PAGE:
5. What’s your favourite meal? Can you cook it?
  6. What’s the phrase you constantly hear yourself saying?
  7. What’s the worst job you’ve ever done?
  8. What’s your favourite method of procrastination?
  9. Do you like classical music?
  10. I don’t know much about poetry. Is there a particular poem you think I should read?
  11. And, a little bit of advertising. 🙂 What’s your favourite eltpic? (You don’t have to justify it!)

Update: answers to questions posed by Sharon Hartle

  1. Have you ever wanted to have another name?
    My name is actually Sandra, and I was called that until I was 18. I used ‘Sandy’ in my first email address, and to this day I have no idea why. When I went to Malaysia, I met the people I was going with by email first, so naturally they called me Sandy, and I found I preferred it. Now I get confused when people call me Sandra!
  2. What is the strangest thing that has ever happened to you when travelling?
    Having the same conversation again and again with taxi drivers in Patagonia after I fractured my leg, sprained my ankle, and ended up on crutches for two months:
    – What happened? (I was walking down a mountain in Ushuaia and tripped over.)
    – Why are you in Patagonia? (I’m working in Paraguay and have two months off)
    – Why would anyone go to Paraguay? (Because I’d never been to South America and wanted to go somewhere unusual)
    – Do you have a Paraguayan/Chilean/Argentinian boyfriend? (No)
    – Do you want one? (No!)
    This conversation was very good for my Spanish…Sandy with a fractured leg
  3. If you could change one thing about your house, what would it be?
    I don’t have my own house or flat, so that would be the main thing I would change! One day…
  4. What is your ideal holiday?
    One where I go somewhere new, with lots of interesting things to see and do, with people I can spend hours chatting to (either who I take with me or meet there!)
    On the other hand, a week of lying about by a pool reading now seems to hold an appeal it never did a year ago…
  5. What is your favourite moment of the day?
    I love being up early in the morning before anyone else is, especially in cities. One of the best times I ever did this was on New Year’s Day 2007, when I wandered around the deserted streets of Buenos Aires at about 9a.m. – it was like a different city. Something similar happened to me in London in 2012, walking through the city for three hours on a Sunday morning, starting at 7a.m. It’s quite magical, and I really should do it more.
  6. Where do you listen to music?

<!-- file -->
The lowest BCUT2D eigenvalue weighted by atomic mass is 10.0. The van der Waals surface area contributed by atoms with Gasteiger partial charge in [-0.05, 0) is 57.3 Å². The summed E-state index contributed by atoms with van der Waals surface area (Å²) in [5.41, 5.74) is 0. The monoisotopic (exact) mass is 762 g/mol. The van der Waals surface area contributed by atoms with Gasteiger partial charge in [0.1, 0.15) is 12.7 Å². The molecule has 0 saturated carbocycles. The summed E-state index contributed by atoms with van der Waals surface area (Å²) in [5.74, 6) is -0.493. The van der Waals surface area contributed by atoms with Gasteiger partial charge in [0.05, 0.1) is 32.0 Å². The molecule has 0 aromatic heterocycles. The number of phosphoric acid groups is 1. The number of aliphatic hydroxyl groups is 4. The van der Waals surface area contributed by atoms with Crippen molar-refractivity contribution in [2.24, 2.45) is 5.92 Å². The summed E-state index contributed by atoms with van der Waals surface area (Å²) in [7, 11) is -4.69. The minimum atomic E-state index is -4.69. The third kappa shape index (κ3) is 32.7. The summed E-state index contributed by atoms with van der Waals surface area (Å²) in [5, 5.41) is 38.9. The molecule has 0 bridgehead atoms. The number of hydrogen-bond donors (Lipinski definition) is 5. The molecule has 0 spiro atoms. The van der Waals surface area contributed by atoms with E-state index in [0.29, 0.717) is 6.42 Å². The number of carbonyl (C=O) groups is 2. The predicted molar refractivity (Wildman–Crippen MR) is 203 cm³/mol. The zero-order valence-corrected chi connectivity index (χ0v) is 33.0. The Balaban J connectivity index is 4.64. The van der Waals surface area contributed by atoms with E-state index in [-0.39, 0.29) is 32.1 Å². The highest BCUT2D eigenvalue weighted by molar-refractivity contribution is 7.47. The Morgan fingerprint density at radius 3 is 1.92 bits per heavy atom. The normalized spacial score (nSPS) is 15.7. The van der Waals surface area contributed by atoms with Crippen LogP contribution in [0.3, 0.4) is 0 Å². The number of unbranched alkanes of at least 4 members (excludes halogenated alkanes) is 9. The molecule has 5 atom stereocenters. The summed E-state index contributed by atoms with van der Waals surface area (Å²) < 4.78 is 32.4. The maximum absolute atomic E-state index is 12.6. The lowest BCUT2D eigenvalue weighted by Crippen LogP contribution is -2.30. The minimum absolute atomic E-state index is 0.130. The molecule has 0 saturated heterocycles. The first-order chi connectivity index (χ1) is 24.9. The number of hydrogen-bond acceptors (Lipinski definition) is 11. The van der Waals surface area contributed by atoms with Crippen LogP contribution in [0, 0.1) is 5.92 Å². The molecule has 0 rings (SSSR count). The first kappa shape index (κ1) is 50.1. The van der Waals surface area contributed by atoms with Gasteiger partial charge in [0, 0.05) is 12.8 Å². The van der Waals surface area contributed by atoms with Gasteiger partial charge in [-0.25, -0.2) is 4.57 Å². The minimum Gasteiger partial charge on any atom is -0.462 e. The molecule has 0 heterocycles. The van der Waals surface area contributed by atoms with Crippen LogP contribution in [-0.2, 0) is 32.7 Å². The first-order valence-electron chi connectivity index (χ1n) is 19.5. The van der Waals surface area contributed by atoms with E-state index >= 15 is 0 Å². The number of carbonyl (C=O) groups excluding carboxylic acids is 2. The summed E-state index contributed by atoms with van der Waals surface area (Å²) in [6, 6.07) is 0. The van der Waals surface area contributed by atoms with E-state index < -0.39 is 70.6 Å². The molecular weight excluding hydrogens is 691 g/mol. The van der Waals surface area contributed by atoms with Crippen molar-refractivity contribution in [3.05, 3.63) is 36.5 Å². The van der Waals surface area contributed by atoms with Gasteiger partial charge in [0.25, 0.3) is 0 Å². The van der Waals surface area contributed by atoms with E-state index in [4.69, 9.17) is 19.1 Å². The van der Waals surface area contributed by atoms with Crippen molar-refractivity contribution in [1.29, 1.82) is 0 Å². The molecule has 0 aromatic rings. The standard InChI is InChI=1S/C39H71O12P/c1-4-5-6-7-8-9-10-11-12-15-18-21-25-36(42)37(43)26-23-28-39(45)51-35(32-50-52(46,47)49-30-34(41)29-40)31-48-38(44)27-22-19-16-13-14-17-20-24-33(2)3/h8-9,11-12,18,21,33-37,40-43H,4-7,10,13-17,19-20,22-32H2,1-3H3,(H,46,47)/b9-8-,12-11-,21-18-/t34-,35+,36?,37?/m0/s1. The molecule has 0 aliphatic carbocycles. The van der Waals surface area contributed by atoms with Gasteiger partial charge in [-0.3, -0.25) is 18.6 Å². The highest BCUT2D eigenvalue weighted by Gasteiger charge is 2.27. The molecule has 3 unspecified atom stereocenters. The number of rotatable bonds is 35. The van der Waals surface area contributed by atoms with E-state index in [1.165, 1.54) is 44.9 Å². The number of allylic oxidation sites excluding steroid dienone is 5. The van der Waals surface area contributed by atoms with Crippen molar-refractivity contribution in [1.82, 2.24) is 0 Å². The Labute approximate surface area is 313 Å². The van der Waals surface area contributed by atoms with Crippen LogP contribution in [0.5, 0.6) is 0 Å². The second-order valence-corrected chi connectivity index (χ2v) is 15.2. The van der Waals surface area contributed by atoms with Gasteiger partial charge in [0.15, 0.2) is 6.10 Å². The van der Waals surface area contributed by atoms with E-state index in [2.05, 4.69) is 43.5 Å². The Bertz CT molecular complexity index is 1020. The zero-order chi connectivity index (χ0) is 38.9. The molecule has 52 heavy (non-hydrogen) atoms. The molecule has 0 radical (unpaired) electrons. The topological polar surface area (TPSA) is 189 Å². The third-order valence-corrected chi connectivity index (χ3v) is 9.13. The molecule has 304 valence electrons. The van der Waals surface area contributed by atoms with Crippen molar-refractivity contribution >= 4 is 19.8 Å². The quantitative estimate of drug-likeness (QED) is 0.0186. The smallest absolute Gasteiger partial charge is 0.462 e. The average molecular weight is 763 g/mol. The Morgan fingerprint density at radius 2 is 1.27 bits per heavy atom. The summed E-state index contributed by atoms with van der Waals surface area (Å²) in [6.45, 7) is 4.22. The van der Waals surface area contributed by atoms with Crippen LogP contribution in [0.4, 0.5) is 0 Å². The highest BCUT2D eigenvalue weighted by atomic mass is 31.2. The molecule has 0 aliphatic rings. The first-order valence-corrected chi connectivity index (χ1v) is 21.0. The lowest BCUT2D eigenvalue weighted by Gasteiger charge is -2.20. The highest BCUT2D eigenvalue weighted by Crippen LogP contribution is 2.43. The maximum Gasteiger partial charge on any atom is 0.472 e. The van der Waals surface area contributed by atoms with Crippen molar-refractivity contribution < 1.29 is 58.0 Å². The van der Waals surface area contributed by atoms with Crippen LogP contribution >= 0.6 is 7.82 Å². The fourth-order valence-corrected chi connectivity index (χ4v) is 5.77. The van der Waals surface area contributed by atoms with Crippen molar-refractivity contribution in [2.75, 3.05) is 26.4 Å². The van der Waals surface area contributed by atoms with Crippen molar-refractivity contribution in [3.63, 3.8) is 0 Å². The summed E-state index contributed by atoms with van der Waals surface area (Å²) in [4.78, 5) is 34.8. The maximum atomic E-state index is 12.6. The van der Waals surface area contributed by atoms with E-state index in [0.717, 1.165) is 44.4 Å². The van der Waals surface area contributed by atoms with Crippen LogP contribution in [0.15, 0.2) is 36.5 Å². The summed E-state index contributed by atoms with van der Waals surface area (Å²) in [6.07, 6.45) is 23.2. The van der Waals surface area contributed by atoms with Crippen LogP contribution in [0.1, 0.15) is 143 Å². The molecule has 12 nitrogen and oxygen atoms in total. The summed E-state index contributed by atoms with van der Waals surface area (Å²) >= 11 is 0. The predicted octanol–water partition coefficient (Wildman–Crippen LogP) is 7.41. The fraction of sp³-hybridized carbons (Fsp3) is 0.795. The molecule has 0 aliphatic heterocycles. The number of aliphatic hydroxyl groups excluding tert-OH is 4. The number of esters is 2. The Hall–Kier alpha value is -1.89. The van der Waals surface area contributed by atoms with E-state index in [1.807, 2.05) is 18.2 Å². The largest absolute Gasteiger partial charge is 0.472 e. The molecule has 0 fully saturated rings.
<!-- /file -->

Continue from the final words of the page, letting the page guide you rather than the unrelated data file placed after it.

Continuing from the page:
Wherever and whenever I can, although I probably listen to more podcasts. When I’m doing mindless things like cleaning or washing up, I always have music on.
  7. What is your favourite classroom activity?
    I don’t really have one favourite, more a whole bank of them.
  8. What would the five things be that you’d take with you to a desert island?
    Ermmm…too difficult!
  9. Are you a lark or an owl?
    Definitely a lark, as number 5 will attest!
  10. What is one adventure that you’re planning for 2014?
    A trip to Kiev with my best friend and her fiancé, and learning to be a CELTA tutor (I hope!)
  11. What is the one thing you know you shouldn’t do, but… you do it anyway?
    Spend hours and hours and hours on the computer 😉

(And thanks to Ceri Jones for including me in her post)

12 from ’12

After the successful 11 from ’11 challenge which Adam Simpson did last year, he decided to run a 12 from ’12 follow-up. Not having much time to blog at the moment, it’s taken a while for me to reply to the challenge, so I hope it was worth the wait!

The biggest thing I’ve ever been involved in…

…and not related to teaching at all! Regular followers of this blog will know that my summer was mostly taken up with two things:

The Olympics

The Paralympics

where I worked as a volunteer, or Games Maker as we were called. It was an amazing experience, probably once-in-a-lifetime, and I still get tears in my eyes every time I talk about it. If you ever get the opportunity to be involved in a big sporting event, whether it has -lympics at the end or not, grab it with both hands. My posts about the Games include my selection of the best of my photos from back of house, the events I saw, the technical rehearsal for the Olympics opening ceremony and the athletes’ parade celebrating the success of TeamGB and ParalympicsGB athletes.

2012 Gold Medal in the British Museum
2012 Gold Medal in the British Museum (phot0 by Sandy Millin)

The teaching

Delta has taken over my life, and my blog. I explained what it is in this post, and have started a series of posts reflecting on some of the things Delta has changed in my classroom. There aren’t many yet, but more will be added over the next six months, time permitting!

In April I had one of the best weeks of my life at the IATEFL conference in Glasgow. I learnt a lot, and really enjoyed meeting so many people from Twitter and the teaching world. I wrote about it here. I presented about how to help your students take advantage of online resources.

In May I appeared in print for the first time. This was very important for me as it marked the next stage in my career. I’ve now had two columns in the IH Journal, and two articles in the IATEFL Learner Autonomy Special Interest Group journal.

I’ve shared quite a few posts with ideas for activities this year. These are my favourites: